2. The Lolls, Book I. Summary Data on Anthony and Mary Ann Keal Loll Family, Page 10
  3. A Proud People A Proud Heritage, compiled by the compiled by the History Committee of St. Joseph Parish, Lucinda, Pa.
  4. Find A Grave Memorial# 114581616 www.findagrave.com
  5. National Park Service. U.S. Civil War Soldiers, 1861-1865 [database on-line]. Provo, UT, USA: Ancestry.com Operations Inc, 2007.
  6. U.S.,1890 Veterans Schedules (Provo, UT, USA, Ancestry.com, 2005), McDonald, James. James started his military service as a private in the 63rd Regiment Volunteers of F company.  His service was  August 1861 through October 1863. (2 years and 2 months)  He was shot in the right arm.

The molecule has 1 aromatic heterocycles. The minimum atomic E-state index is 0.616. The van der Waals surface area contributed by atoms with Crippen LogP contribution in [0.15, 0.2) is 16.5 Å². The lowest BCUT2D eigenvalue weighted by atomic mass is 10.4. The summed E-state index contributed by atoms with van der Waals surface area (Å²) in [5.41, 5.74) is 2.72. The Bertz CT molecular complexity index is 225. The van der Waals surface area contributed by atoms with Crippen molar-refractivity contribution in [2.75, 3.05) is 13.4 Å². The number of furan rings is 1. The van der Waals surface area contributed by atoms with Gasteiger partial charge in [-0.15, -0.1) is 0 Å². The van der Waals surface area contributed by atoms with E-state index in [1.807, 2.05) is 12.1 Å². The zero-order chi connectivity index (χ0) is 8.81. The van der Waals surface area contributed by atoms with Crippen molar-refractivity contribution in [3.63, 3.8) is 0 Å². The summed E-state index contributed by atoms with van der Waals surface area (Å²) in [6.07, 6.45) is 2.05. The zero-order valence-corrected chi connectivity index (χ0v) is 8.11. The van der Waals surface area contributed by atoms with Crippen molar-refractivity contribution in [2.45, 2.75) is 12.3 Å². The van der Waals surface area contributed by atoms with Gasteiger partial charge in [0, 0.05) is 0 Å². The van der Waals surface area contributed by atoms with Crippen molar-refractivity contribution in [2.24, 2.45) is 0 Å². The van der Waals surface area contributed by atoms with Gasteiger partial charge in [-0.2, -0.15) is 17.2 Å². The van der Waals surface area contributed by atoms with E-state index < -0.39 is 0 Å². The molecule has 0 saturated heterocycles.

7. A. J. Davis, History of Clarion County Pennsylvania: with Illustrations and biographical sketches of some of its prominent men and pioneers (Syrcuse, N. Y.: D. Mason & Co., 1887), Brief Personals. Loll, Joseph. Page xxxiii.
  8. A. J. Davis, History of Clarion County Pennsylvania: with Illustrations and biographical sketches of some of its prominent men and pioneers (Syrcuse, N. Y.: D. Mason & Co., 1887), Chapter XIX Company F, 63rd Regiment. Battle of Fair Oaks or Seven Pines. Page 194-195.
  9. A. J. Davis, History of Clarion County Pennsylvania: with Illustrations and biographical sketches of some of its prominent men and pioneers (Syrcuse, N. Y.: D. Mason & Co., 1887), Chapter XIX Company F, 63rd Regiment. Battle of Chancellorsville. Page 199-200.
  10. A. J. Davis, History of Clarion County Pennsylvania: with Illustrations and biographical sketches of some of its prominent men and pioneers (Syrcuse, N. Y.: D. Mason & Co., 1887), Chapter XIX Company F, 63rd Regiment. Page 201